Entrepreneurial Amnesia

Many coworking communities have started in coffee shops all around the world

Bringing coworking to Loveland has been an adventure. We’ve roved around looking for fast, reliable and secure internet. We’ve picked up shop and moved mid day for greener pastures.  We’ve celebrated milestones and then suffered disappointment when things didn’t work out after all. I’ve asked myself several times if I can really do *this* again.  Can I?

It seems like a hundred years ago when the Fort Collins crew was crammed into that reception area at RMI2  for free coworking.  I have to think hard to remember how every Tuesday morning I would arrive twitter-pated to start the day and explore the concept of coworking with my new little circle of friends.  I’d drag tables and chairs together and arrange them in some sort of semblance of a “real office” and then wait for the first freelancers to start arriving.  We did this for just 5 weeks.  Five weeks was all it took to grow a little community of coworking addicts in Old Town.  6 weeks after that Cohere opened.  Ah, Cohere.  Our (near) perfect little slice of historic Old Town with exposed brick, original hardwood floors, sunlight everywhere, sweet high back chairs and fun furniture. Comfort.  Bliss.  Sweet productivity and calm all at once.  Hasn’t it always been this way?

Flash to today: in the back room of Dazbog in downtown Loveland.  Four freelancers, 8 cups of coffee and the weirdest collection of music playing over the loud speaker (think The Beatles, funk and Bruce Springstein together at last).  Don’t misunderstand me.  Dazbog has been great.  The owner has been flexible and helpful (the free snacks didn’t hurt)!  But we’re in a coffee shop.  You’ve all heard me talk about the horrors of freelancing from coffee shops and yet here we are again.  We’ve found about the best possible coffee shop situation.  To have a private room with a door, windows and a caffeine source 12 steps away is really, truly delightful.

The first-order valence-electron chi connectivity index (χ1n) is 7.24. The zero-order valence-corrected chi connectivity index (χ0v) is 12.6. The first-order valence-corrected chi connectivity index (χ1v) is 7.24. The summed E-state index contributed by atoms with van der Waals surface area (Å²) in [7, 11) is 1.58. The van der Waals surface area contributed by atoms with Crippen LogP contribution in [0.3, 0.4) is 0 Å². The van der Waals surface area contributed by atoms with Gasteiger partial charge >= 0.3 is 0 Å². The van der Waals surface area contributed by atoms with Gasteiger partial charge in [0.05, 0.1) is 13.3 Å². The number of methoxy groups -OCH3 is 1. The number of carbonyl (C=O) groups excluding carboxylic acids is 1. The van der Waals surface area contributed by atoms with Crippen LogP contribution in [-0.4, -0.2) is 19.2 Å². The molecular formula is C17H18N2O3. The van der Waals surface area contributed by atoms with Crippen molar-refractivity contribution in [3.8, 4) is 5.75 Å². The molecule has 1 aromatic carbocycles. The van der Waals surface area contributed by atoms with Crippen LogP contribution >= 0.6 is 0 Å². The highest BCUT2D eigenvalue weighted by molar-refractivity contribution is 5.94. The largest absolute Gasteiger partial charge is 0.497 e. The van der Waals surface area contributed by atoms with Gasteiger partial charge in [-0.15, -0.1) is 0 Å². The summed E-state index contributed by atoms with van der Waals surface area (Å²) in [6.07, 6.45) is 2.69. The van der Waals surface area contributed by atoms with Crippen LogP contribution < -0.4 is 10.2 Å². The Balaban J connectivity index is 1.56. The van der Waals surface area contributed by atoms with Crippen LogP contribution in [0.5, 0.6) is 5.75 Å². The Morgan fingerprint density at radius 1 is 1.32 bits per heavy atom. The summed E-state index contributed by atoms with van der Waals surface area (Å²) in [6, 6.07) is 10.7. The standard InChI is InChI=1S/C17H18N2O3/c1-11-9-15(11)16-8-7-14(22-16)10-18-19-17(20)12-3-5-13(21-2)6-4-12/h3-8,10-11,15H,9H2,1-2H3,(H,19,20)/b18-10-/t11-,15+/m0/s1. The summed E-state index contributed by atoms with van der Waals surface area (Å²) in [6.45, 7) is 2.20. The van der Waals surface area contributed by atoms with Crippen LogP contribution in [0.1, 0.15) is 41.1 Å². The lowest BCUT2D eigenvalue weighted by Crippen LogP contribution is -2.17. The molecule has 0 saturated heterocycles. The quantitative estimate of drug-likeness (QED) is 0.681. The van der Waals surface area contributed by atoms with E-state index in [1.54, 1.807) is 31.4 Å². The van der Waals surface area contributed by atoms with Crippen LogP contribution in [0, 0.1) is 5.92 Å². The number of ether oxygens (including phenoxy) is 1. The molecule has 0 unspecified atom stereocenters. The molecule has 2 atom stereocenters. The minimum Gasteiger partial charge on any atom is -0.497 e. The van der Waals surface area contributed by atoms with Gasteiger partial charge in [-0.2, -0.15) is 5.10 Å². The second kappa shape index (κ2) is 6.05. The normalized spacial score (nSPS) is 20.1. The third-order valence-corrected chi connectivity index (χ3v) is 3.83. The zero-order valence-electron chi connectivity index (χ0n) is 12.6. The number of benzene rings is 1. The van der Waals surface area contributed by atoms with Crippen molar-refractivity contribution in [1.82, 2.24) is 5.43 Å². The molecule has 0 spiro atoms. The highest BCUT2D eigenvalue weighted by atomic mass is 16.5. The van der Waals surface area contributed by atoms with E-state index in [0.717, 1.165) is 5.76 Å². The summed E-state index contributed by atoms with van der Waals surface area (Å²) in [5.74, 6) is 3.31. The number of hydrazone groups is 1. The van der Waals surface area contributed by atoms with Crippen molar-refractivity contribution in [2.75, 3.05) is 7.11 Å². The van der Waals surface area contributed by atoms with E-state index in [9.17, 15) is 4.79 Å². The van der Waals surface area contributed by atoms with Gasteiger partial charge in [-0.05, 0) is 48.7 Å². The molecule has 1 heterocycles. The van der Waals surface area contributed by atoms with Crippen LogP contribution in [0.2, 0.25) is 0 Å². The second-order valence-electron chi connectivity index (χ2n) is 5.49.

I have to keep reminding myself that our beginnings in Fort Collins really were humble and not the perfect, flourishing community that we are today.  Remember dragging those tables around?  I mean, really dragging that stuff from the way back of the building? Remember those not so comfy plastic chairs?  How about trading off and on for power with the only outlet?  Remember that?   What about the day we browned out the internet connection because there were 14 of us in a room built for 6 on an internet connection that was probably meant for 4?

In discussing the current coworking situation in Loveland today, we realized that the reason the U.S. economy needs entrepreneurs is because entrepreneurs can’t remember what it was like to start the first business.  Much like child birth (or so I’ve heard), I just can’t remember if or how much pain there was when I started Cohere Fort Collins. I can remember the facts of having to move furniture back and forth but I don’t really remember the irritation or exhaustion of it all.  I remember having a hundred things to do each day but I have no idea what I was feeling other than excitement.  I think that this is the ONLY reason that entrepreneurs carry on.  We take the risks, we take the plunge, and we’re never, ever looking over our shoulders into the past to remember how it was the last time. We just can’t remember the pain.

So we lost our free internet connection in Loveland today and will remain in the coffee shop for many more weeks.  So we’ll be cold and need to wear jackets while we cowork. So we’ll be distracted by the weird music playing.  So what? The most important part about coworking is being together.  Just being together.  We did it at RMI2, we’ll do it at Dazbog and we’ll keep doing it until we crash their internet and use up all of their chairs!

Sure, I don’t really remember the pain of starting Cohere the first time around. I’m sure to forget the little quirks that Loveland has held so far.  But when we open in Denver next year, I’ll be just as excited and just as blissfully unaware of the past points of pain as I am today.